Doug felt there was no excuse for poor reporting – ‘can’t authors just tell us what they did’, he would say. In 2006, he founded the EQUATOR Network (with centres now in the UK, France, Canada, and Australia), with a mission to improve the quality of scientific publications by promoting transparent, accurate and complete reporting of health research. He was often the instigator, and prominent figure in the development of numerous reporting guidelines (including CONSORT, STROBE, PRISMA, TRIPOD, REMARK, ARRIVE, STARD, SPIRIT, CARE, etc.) to provide practical guidance to researchers on the key information required to make research findings usable. These guidelines and checklist, and many more he inspired, are now regularly recommended and often required by authors to complete prior to review and acceptance of their paper in many journals. This was all down to Doug’s doggedness to improve the transparency of research.
Doug also had a particular interest in studies of prognosis, where he made many important contributions. He published numerous papers on how (or how not to) handle continuous predictors, and was, rightly so, a fierce critic to anyone who dichotomised continuous variables. In 1994, with Professor Patrick Royston, whom he collaborated on numerous methodological prognosis studies, they proposed a parsimonious parametric modelling framework, which they referred to as fractional polynomials, to model continuous variables (the fourth highest cited paper in Series C of the Royal Statistical Society). He was instrumental in establishing the Cochrane Prognosis Methods group (as well as other Cochrane groups, including the Bias Methods Group and the Statistical Methods Group). He was instrumental in 2010 in establishing the STRATOS Initiative (with Willi Sauerbrei and others) to improve the statistical methodology for observational studies – an initiative launched at ISCB in 2013.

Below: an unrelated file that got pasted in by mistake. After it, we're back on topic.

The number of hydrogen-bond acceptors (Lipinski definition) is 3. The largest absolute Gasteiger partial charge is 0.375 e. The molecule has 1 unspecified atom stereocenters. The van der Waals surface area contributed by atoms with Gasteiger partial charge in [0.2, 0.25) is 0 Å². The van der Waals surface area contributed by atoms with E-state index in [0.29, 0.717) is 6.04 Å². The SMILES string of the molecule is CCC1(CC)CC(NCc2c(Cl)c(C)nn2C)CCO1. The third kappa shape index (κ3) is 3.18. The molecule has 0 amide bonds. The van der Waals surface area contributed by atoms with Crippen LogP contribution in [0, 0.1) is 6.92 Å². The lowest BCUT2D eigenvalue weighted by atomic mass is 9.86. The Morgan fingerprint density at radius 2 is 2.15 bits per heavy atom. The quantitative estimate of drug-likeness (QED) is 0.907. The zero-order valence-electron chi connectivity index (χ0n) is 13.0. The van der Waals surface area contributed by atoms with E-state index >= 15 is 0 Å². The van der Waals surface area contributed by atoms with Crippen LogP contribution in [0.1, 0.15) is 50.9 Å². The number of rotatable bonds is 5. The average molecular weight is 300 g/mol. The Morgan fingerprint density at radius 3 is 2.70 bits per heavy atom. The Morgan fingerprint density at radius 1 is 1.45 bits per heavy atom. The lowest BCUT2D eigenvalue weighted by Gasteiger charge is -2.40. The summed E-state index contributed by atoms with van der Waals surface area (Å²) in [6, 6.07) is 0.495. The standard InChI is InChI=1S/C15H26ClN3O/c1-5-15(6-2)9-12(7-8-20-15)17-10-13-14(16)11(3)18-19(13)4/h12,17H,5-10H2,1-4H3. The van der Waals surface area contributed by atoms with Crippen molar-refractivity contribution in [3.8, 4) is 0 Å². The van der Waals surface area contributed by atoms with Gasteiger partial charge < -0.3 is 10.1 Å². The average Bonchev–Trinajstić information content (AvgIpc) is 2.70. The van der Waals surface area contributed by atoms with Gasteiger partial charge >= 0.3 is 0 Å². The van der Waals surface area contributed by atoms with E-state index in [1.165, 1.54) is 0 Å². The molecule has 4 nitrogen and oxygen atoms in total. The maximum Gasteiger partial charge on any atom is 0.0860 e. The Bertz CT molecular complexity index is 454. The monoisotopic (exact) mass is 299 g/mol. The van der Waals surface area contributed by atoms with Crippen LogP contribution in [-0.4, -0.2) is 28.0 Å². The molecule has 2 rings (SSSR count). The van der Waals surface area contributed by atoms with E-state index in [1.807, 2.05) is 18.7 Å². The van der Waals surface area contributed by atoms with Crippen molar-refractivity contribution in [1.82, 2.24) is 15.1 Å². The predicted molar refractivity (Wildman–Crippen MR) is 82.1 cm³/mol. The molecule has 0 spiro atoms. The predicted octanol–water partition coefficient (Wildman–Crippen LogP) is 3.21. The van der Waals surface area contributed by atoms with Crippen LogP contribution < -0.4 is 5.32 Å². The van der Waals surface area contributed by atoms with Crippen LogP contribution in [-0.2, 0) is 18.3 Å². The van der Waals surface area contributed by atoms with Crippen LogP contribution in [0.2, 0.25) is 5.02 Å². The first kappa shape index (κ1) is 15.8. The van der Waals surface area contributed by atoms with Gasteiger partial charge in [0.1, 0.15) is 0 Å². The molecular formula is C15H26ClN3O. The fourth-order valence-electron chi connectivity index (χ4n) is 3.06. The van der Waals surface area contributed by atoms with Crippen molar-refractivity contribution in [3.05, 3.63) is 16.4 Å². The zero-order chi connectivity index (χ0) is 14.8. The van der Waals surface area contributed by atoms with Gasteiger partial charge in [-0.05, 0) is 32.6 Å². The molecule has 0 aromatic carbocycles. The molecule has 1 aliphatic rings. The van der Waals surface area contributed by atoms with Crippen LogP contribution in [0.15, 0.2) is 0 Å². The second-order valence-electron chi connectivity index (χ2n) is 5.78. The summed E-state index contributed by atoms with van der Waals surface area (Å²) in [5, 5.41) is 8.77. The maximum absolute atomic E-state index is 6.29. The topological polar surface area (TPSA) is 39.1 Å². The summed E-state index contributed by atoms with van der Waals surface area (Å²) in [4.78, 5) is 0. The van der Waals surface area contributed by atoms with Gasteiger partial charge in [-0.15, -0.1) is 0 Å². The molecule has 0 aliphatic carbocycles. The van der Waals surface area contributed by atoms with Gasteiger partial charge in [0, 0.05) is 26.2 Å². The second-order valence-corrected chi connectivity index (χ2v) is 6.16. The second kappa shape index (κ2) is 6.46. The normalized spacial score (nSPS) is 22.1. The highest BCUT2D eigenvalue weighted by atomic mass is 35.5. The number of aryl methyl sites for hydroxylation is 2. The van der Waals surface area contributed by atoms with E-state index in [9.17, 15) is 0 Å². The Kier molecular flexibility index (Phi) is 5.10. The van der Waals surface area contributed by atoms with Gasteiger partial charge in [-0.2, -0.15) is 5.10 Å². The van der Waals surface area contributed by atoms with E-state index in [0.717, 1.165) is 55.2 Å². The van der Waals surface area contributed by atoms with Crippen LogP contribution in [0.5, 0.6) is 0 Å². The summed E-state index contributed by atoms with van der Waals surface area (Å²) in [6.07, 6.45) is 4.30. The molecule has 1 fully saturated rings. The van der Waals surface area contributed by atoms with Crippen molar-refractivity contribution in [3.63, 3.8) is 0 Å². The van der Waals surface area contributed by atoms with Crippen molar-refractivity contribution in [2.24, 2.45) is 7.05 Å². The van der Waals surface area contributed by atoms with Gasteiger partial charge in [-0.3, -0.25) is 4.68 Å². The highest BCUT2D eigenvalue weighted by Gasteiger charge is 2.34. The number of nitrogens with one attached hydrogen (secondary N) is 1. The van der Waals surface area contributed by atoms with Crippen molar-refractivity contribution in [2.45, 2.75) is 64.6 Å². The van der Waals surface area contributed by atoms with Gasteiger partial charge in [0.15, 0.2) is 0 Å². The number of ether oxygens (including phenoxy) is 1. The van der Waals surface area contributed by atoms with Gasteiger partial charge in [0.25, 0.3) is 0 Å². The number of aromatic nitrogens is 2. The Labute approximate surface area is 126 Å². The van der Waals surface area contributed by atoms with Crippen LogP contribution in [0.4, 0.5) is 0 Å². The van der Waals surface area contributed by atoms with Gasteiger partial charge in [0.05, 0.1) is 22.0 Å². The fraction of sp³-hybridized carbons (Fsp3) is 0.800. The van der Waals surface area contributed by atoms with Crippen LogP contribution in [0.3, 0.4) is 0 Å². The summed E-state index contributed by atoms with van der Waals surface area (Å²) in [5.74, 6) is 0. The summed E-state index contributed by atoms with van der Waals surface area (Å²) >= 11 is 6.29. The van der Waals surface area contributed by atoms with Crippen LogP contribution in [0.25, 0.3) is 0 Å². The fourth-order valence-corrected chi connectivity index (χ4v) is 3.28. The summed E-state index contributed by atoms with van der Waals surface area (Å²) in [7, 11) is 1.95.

More recently, we were working with colleagues in Utrecht on developing extensions to the TRIPOD Statement (reporting guideline for prognostic models) for large routinely collected (clustered) data, and individual participant data, with Doug’s last visit to Utrecht being in April 2018. Doug would often remark, that these TRIPOD meetings were a highlight of his, as they combined two of his main interests in prognosis and reporting – these meetings were accompanied by eating too much good food and drinking too much good wine (and beer), whilst attempting to converse on football, cycling, cricket and music. Others, I’m sure will have shared this or similar experience with Doug, his presence in TRIPOD, as well as other initiatives such as CONSORT, PRISMA, COMET (and many others) will be sorely missed.
On a personal note, Doug was an inspirational mentor and very unassuming. There were never any awkward silences when he was around, he was always something interesting to say about something, usually scathing about something he read in a journal article, which he had to get off his chest and always respected your view on the issue. A quick 5 minute chat with Doug often turned into 30 minutes, going off on multiple tangents, all fascinating and deeply insightful.
The research community has lost an irreplaceable researcher, who made enormous strides to improve the statistical quality of medical research.
Professor of Medical Statistics
Centre for Statistics in Medicine
University of Oxford